Calcium in Vegetarian and Vegan Diets

brown and yellow almond nuts

Dairy-Free Calcium Sources and Nutritional Considerations

Calcium is the most abundant mineral in our bodies. It’s mostly found in the bones (skeleton) and teeth.

Vegans are less likely than vegetarians and meat-eaters to meet the North American recommendations for calcium. How much calcium vegans need compared to milk-drinkers isn’t clear. It seems that as long as vegans get enough of other nutrients, like vitamin D and protein, they are not more likely to break bones.

Calcium Sources

Calcium is found in a variety of foods. When most people think of calcium, they think of milk and dairy products. But calcium is found in plant foods too. It’s not necessary to drink milk to get enough calcium in the diet.

Non-Dairy Vegan Calcium Sources

Most foods have some calcium in them. Calcium from some sources is absorbed better than others. Certain vegetables are high in oxalate, which lowers the absorption of calcium. Here are some of the best sources of vegan calcium:

  • Low-oxalate leafy green vegetables (per 1/2 cup/125 ml cooked): broccoli (36 mg), Chinese cabbage/bok choy (84 mg), collard greens (141 mg) and kale (47 mg)
  • Blackstrap molasses (137 mg per tablespoon/15 ml)
  • Fortified fruit juice (371 mg per cup)
  • Fresh orange (medium-sized)(52 mg)
  • Calcium-set tofu (130 mg per 1/2 cup/125 ml)
  • Almonds (92 mg per 1/4 cup)
  • Beans (1/2 cup/125 ml): baked beans (64 mg); chickpeas (42 mg)
  • Calcium-fortified soy milk (choose those fortified with calcium citrate or calcium carbonate rather than tricalcium phosphate, which has lower absorption): varies; about 300 mg per cup
  • Sesame seeds (89 mg per tablespoon) and tahini paste (64 mg per tablespoon)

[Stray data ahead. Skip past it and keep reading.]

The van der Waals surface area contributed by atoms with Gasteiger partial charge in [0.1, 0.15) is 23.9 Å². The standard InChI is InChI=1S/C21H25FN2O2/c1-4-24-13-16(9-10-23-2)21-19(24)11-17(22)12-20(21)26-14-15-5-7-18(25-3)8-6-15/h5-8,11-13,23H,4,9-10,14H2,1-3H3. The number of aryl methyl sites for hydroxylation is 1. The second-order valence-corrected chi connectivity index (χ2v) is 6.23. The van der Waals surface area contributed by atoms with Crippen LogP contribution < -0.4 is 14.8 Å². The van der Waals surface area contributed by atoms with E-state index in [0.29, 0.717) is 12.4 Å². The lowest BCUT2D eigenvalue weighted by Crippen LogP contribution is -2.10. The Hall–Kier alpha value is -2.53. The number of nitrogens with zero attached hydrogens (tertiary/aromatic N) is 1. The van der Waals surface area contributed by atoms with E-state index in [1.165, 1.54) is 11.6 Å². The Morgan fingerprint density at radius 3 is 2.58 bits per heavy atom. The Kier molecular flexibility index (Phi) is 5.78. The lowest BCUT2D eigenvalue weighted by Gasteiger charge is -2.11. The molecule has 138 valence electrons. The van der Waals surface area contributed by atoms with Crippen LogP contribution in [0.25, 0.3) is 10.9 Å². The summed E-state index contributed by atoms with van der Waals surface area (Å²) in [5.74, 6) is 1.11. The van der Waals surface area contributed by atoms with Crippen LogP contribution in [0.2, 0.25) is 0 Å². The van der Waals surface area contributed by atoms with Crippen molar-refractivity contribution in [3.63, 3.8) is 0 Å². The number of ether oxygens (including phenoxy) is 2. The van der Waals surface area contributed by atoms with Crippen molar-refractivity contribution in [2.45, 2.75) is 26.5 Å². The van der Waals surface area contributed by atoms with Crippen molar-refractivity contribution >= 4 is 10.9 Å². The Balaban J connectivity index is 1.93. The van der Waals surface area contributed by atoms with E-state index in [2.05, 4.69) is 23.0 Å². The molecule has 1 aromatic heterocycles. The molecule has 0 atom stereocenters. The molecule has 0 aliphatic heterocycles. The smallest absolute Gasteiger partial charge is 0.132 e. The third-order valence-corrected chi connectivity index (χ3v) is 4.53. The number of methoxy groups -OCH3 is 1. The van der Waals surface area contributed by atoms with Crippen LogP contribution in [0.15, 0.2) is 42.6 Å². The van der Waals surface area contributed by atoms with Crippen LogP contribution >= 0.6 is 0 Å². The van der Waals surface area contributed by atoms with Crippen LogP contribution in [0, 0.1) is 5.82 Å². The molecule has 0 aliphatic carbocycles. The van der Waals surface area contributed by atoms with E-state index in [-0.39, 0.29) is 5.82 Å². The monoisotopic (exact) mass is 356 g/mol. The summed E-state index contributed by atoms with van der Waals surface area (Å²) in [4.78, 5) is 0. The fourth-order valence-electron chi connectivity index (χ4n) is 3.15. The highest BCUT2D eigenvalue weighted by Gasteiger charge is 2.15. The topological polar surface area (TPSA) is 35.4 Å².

• Figs (68 mg per 5 small figs)
  • Rhubarb (174 mg per 1/2 cup cooked stems)
  • High-oxalate vegetables (high in calcium but absorption is limited): rhubarb (175 mg per 1/2 cup/125 ml); spinach (138 mg per 1/2 cup/125 ml)

Lacto-Vegetarian Dairy Calcium Sources

Vegetarians who do drink milk don’t tend to have trouble meeting the recommended daily calcium intake. Dairy products are high in calcium. Here are some high dairy calcium sources for lacto-vegetarians (vegetarians who eat dairy products).

  • Milk (300 mg per cup)
  • Yogurt (345 mg per cup)
  • Cheese (204 mg per ounce/30 grams)
  • Cottage cheese (155 mg per cup)

Calcium Supplements

The body can only absorb about 400 mg calcium at a time, so avoid higher dose supplements. Take calcium supplements with a meal to boost absorption.

Dietary Calcium Needs

The amount of calcium a person needs is influenced by age, where that person lives, their genetic background and culture/lifestyle.

In North America, the daily calcium recommendation for most adults is 1000 mg. Older adults (over age 50) need 1200 mg per day, and teens and women who are pregnant or lactating (breastfeeding) need 1300 mg per day.

The total diet impacts how much calcium is required for an individual. Some foods tend to increase calcium loss from the body.

Factors that may increase calcium loss include:

  • Eating high amounts of animal protein
  • A low calcium-to-protein ratio
  • High salt in the diet
  • Low vitamin D in the diet or from sunshine
  • Calcium’s Role in the Body
  • Calcium contributes to bone and tooth health. It also helps the heart muscle function and helps the nerves to send signals to other nerves. Calcium in the diet is necessary for life.

Calcium Deficiency in Vegans

While lacto-vegetarians who drink milk are just as likely as omnivores to reach the daily target for calcium, vegans may fall short of the North American recommendations. Broken bones and osteoporosis are two serious results of low bone density, which may stem from a calcium deficiency. Some studies show vegans are more likely to break bones, while others do not.